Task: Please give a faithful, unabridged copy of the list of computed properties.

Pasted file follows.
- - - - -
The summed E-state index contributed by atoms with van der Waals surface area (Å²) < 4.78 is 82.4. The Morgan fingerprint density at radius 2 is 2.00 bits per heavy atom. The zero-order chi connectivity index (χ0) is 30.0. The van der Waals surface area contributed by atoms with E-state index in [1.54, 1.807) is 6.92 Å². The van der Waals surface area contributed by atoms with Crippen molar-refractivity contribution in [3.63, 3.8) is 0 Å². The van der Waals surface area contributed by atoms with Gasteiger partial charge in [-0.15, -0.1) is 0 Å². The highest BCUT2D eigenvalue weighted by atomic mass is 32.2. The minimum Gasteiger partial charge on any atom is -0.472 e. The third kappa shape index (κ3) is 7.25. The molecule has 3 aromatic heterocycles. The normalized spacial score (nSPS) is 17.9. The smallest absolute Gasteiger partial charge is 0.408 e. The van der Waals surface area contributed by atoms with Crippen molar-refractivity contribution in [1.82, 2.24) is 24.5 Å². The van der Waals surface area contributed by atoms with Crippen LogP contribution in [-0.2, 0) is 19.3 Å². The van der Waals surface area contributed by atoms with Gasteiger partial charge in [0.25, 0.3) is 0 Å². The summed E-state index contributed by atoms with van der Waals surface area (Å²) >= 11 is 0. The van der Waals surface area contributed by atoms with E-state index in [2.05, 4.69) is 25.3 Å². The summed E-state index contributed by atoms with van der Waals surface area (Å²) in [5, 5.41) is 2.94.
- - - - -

The summed E-state index contributed by atoms with van der Waals surface area (Å²) < 4.78 is 82.4. The Morgan fingerprint density at radius 2 is 2.00 bits per heavy atom. The zero-order chi connectivity index (χ0) is 30.0. The van der Waals surface area contributed by atoms with E-state index in [1.54, 1.807) is 6.92 Å². The van der Waals surface area contributed by atoms with Crippen molar-refractivity contribution in [3.63, 3.8) is 0 Å². The van der Waals surface area contributed by atoms with Gasteiger partial charge in [-0.15, -0.1) is 0 Å². The highest BCUT2D eigenvalue weighted by atomic mass is 32.2. The minimum Gasteiger partial charge on any atom is -0.472 e. The third kappa shape index (κ3) is 7.25. The molecule has 3 aromatic heterocycles. The normalized spacial score (nSPS) is 17.9. The smallest absolute Gasteiger partial charge is 0.408 e. The van der Waals surface area contributed by atoms with Crippen molar-refractivity contribution in [1.82, 2.24) is 24.5 Å². The van der Waals surface area contributed by atoms with Crippen LogP contribution in [-0.2, 0) is 19.3 Å². The van der Waals surface area contributed by atoms with Gasteiger partial charge in [0.25, 0.3) is 0 Å². The summed E-state index contributed by atoms with van der Waals surface area (Å²) >= 11 is 0. The van der Waals surface area contributed by atoms with E-state index in [2.05, 4.69) is 25.3 Å². The summed E-state index contributed by atoms with van der Waals surface area (Å²) in [5, 5.41) is 2.94.